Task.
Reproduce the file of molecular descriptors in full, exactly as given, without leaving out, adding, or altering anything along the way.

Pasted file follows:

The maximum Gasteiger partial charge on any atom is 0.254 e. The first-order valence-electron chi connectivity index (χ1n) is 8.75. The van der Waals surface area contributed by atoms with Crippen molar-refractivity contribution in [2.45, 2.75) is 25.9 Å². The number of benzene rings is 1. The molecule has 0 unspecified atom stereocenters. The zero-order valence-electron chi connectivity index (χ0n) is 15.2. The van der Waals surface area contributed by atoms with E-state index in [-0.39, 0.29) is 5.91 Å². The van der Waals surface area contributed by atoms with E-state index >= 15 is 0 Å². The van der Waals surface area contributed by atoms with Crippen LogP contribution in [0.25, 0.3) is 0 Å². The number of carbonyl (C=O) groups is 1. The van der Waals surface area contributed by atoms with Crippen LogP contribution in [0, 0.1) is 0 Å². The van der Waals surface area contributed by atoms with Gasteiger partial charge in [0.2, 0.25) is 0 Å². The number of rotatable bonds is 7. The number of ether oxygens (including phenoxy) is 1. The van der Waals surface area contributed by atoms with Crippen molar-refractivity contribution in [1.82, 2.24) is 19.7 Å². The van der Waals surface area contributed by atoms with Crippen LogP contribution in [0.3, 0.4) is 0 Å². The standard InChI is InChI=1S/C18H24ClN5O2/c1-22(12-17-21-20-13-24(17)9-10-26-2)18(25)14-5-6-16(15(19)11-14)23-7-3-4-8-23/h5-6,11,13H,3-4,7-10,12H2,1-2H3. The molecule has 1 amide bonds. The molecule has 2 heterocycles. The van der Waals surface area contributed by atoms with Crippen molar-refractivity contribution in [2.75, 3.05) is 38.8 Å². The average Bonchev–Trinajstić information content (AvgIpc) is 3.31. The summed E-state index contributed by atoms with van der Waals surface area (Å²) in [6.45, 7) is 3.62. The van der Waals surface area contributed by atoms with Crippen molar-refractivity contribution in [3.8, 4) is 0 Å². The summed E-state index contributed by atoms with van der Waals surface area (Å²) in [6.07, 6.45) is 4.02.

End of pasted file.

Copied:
The maximum Gasteiger partial charge on any atom is 0.254 e. The first-order valence-electron chi connectivity index (χ1n) is 8.75. The van der Waals surface area contributed by atoms with Crippen molar-refractivity contribution in [2.45, 2.75) is 25.9 Å². The number of benzene rings is 1. The molecule has 0 unspecified atom stereocenters. The zero-order valence-electron chi connectivity index (χ0n) is 15.2. The van der Waals surface area contributed by atoms with E-state index in [-0.39, 0.29) is 5.91 Å². The van der Waals surface area contributed by atoms with E-state index >= 15 is 0 Å². The van der Waals surface area contributed by atoms with Crippen LogP contribution in [0.25, 0.3) is 0 Å². The number of carbonyl (C=O) groups is 1. The van der Waals surface area contributed by atoms with Crippen LogP contribution in [0, 0.1) is 0 Å². The van der Waals surface area contributed by atoms with Gasteiger partial charge in [0.2, 0.25) is 0 Å². The number of rotatable bonds is 7. The number of ether oxygens (including phenoxy) is 1. The van der Waals surface area contributed by atoms with Crippen molar-refractivity contribution in [1.82, 2.24) is 19.7 Å². The van der Waals surface area contributed by atoms with Crippen LogP contribution in [0.3, 0.4) is 0 Å². The standard InChI is InChI=1S/C18H24ClN5O2/c1-22(12-17-21-20-13-24(17)9-10-26-2)18(25)14-5-6-16(15(19)11-14)23-7-3-4-8-23/h5-6,11,13H,3-4,7-10,12H2,1-2H3. The molecule has 1 amide bonds. The molecule has 2 heterocycles. The van der Waals surface area contributed by atoms with Crippen molar-refractivity contribution in [2.75, 3.05) is 38.8 Å². The average Bonchev–Trinajstić information content (AvgIpc) is 3.31. The summed E-state index contributed by atoms with van der Waals surface area (Å²) in [6.45, 7) is 3.62. The van der Waals surface area contributed by atoms with Crippen molar-refractivity contribution in [3.8, 4) is 0 Å². The summed E-state index contributed by atoms with van der Waals surface area (Å²) in [6.07, 6.45) is 4.02.